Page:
FIG. 3 illustrates, in accordance with one embodiment of the present invention, a private multiplexing cellular network 300, which is shown coupled to a public cellular network 302 and a PSTN network 304. Private multiplexing cellular network 300, which employs the GSM protocol for cellular communication, has a coverage area shown in FIG. 3 as private coverage area 310. Within private coverage area 310, private MS's, such as private MS 308, may employ the private MSC and the private radio subsystem of private multiplexing cellular network 300, which includes its private BSC's and private BTS's, to communicate in a cellular manner to other MS's in the private multiplexing cellular network 300, phone sets in PSTN network 304, and MS's in public cellular network 302 (via PSTN 304) in the manner expected of a private cellular network. For further information regarding the details and implementation of a private cellular network that can facilitate cellular communication for its private MS's, reference may be made to the aforementioned patent application Ser. No. 08/435,709.

As the term is employed hereinafter, a private MS is an MS having a single telephone number associated with its Subscriber Identity Module (SIM), which telephone number is "known" to the private multiplexing cellular network 300 (but not known by public cellular network 302). In other words, the SIM of a private MS is known to the HLR of the private multiplexing cellular network 300 (hereinafter "private HLR") and the phone number associated with that SIM is associated with private MSC 312. Although FIG. 3 shows only one private BSC 314 and two private BTS's 316 and 318 for illustration purposes, private multiplexing cellular network 300 may have any number of private BSC's 314 and private BTS's, depending on needs.

Cellular communication in public cellular network 302 is facilitated for the public MS's, such as public MS 322, within public coverage area 311 via the public MSC 326 and the public radio subsystem. A public MS, as the term is used herein, denotes an MS having a single telephone number associated with its SIM. Further, the SIM of a public MS is known to the HLR associated with the public network (hereinafter "public HLR") and the phone number associated with that SIM is associated with public MSC 326. A portion of the public radio subsystem is shown in FIG. 3 as public Base Station Subsystem (BSS) 324. Public cellular networks are well known and are implemented in a variety of ways. Thus, details regarding their implementation will not be repeated here.

Public coverage area 311 may overlap private coverage area 310, as shown in FIG. 3, when the private multiplexing cellular network 300 is implemented in a geographic location that is surrounded by coverage areas under public network control. Alternatively, there may be no overlap between private coverage area 310 and public coverage area 311, such as the case when private multiplexing cellular network 300 is implemented in a geographic location that the public network has yet to reach.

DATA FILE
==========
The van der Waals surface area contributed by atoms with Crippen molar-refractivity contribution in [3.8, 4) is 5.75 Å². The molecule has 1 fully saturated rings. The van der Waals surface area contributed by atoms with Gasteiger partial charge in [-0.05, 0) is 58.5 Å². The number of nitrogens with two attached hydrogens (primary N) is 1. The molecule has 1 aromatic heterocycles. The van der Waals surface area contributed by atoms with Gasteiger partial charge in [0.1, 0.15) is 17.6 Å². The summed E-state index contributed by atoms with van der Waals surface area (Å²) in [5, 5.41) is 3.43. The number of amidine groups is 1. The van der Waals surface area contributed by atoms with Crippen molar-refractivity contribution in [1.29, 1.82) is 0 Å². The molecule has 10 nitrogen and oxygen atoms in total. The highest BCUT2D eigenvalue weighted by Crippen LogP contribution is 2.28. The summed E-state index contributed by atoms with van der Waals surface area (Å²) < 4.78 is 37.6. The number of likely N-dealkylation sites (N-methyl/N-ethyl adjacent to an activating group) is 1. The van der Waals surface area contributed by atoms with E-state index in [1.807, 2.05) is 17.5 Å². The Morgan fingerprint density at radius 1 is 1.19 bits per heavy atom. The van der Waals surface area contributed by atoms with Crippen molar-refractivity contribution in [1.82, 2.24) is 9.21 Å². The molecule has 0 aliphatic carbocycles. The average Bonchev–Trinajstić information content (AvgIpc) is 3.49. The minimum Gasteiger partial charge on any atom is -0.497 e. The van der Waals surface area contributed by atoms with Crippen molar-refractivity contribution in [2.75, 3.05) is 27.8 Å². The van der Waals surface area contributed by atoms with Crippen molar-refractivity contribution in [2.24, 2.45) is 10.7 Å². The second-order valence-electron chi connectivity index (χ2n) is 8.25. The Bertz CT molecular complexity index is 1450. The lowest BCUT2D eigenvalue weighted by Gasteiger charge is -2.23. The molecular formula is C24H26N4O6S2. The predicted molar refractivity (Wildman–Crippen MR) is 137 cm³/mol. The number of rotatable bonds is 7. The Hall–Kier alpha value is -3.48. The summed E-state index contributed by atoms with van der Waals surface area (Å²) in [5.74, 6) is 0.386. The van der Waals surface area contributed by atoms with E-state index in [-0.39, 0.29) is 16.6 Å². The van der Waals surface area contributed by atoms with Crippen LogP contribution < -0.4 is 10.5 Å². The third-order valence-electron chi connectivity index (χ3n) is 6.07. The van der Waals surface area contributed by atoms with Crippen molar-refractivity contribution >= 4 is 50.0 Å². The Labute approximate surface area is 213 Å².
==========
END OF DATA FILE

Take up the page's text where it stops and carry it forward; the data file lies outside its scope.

Private multiplexing cellular network 300 also supports a type of hybrid public-private MS's, referred herein as hybrid MS's. In accordance with one aspect of the present invention, hybrid MS's, such as hybrid MS 306 of FIG. 3, has two telephone numbers associated with its SIM: a private telephone number known to private multiplexing cellular network 300 and a public telephone number known to public cellular network 302. In other words, the SIM of a hybrid MS is known by both the private and public HLR. However, the telephone number associated with the SIM in the public HLR, i.e., the telephone number associated with the public MSC 326 (hereinafter "public telephone number") differs from the telephone number associated with the SIM in the private HLR, i.e., the telephone number associated with the private MSC 312 (hereinafter "private telephone number"). Since hybrid MS's are known to both the private MSC and the public MSC, hybrid MS's may employ either the private MSC or the public MSC to facilitate cellular communication.

Since the private telephone number of a hybrid MS is known only within private multiplexing cellular network 300, any call that terminates at the hybrid MS when its private number is dialed must be handled by private MSC 312 (as will be apparent to those skilled in the art, the term "call," "telephone call" or like terms are not intended to be limiting herein and are employed as short hand references to connections that may carry voice, data, fax, short message, and the like). For outgoing service requests that originate from a hybrid MS, private multiplexing cellular network 300 treats the outgoing service request as one originating from a private MS since the identity of the hybrid MS (e.g., its IMSI or TMSI) is known to the private multiplexing cellular network 300. In this manner, a hybrid MS, while being inside private coverage area 310, is treated as a private MS for outgoing service requests or for incoming service requests via its private telephone number. To elaborate, an IMSI (International Mobile Subscriber Identifier) represents the identifier that is uniquely associated with a SIM. A Temporary Mobile Subscriber Identifier (TMSI) represents a temporary identifier that may be used in place of the IMSI to identify an MS during a call.